CHICAGO — As Americans look ahead to 2017 and make new year's resolutions, the American Medical Association (AMA) is offering recommendations to ensure a healthy lifestyle in the new year. 

“This is the perfect time of year for all of us to reflect on our personal health goals and resolve to make healthy lifestyle choices in the coming year,” said AMA President Andrew W. Gurman, M.D. “These seven health recommendations will help people start the year off on the right foot by helping them determine where they can make the most impactful, long-lasting improvements in their health.”

The AMA’s seven recommendations for a healthier new year, include the following:

1.      Limit your consumption of beverages with added sugar

2.      Know your risk for type 2 diabetestake the self-screening test at DoIHavePrediabetes.org

3.      Be more physically activeevery healthy adult 18 to 65 years of age needs at least 30 minutes of moderate-intensity aerobic physical activity five days per week, or 20 minutes of vigorous-intensity aerobic physical activity three days a week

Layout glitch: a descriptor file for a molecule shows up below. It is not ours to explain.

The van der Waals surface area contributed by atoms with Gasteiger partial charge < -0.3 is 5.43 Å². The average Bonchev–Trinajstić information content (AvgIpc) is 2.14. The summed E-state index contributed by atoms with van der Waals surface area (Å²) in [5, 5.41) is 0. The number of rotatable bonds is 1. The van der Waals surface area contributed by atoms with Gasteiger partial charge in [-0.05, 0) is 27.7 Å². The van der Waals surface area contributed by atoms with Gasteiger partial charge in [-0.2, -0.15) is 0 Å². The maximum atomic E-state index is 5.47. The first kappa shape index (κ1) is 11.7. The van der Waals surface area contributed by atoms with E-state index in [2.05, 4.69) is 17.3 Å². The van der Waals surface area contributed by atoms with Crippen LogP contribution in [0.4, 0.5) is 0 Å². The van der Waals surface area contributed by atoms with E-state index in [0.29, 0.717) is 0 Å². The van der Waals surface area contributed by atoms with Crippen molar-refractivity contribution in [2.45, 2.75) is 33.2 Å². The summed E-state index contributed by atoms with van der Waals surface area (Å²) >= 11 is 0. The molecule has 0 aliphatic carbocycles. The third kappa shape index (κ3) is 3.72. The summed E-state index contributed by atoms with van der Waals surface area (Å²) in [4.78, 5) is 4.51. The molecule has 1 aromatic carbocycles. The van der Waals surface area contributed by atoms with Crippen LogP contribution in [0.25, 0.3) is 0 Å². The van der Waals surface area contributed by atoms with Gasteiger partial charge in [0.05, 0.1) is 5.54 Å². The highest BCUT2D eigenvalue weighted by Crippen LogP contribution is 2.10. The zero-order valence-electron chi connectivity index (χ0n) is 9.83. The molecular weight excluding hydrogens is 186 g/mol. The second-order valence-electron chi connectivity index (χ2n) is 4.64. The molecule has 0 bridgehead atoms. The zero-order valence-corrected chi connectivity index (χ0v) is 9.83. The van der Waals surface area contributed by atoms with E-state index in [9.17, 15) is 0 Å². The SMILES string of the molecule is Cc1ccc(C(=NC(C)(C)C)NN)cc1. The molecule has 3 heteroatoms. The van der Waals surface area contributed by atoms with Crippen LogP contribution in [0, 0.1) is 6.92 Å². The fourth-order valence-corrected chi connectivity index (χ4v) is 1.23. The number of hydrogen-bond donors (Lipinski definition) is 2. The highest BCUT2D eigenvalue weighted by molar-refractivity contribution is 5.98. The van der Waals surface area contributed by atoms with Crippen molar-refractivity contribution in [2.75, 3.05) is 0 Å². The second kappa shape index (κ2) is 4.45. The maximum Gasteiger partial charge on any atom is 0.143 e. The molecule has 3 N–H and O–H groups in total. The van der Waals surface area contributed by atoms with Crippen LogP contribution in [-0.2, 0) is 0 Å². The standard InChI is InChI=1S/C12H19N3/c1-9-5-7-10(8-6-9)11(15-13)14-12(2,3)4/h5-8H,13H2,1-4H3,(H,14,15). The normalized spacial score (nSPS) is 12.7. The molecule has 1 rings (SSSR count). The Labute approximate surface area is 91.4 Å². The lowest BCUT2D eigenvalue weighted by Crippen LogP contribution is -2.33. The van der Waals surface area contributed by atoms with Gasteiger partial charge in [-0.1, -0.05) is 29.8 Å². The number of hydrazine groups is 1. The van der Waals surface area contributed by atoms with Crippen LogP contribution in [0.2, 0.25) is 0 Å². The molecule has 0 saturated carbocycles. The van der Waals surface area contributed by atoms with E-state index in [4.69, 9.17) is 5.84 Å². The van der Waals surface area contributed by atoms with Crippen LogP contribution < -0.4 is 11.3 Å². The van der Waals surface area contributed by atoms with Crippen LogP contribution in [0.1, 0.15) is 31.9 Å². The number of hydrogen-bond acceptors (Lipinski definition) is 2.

4.      Reduce your intake of processed food and added sodium

5.      If consuming alcohol, do so in moderation as defined by the U.S. Dietary Guidelines for Americansup to one drink per day for women and two drinks per day for men, and only by adults of legal drinking age

6.      Talk with your doctor about tobacco use and quit

7.      Declare your home and car smoke free to eliminate exposure to secondhand smoke

Our best wishes to all for a happy and healthy new year.

Media Contact:

Kelly Jakubek

ph: (312) 464-4443

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About the American Medical Association

The American Medical Association is the physicians’ powerful ally in patient care. As the only medical association that convenes 190+ state and specialty medical societies and other critical stakeholders, the AMA represents physicians with a unified voice to all key players in health care.  The AMA leverages its strength by removing the obstacles that interfere with patient care, leading the charge to prevent chronic disease and confront public health crises and, driving the future of medicine to tackle the biggest challenges in health care.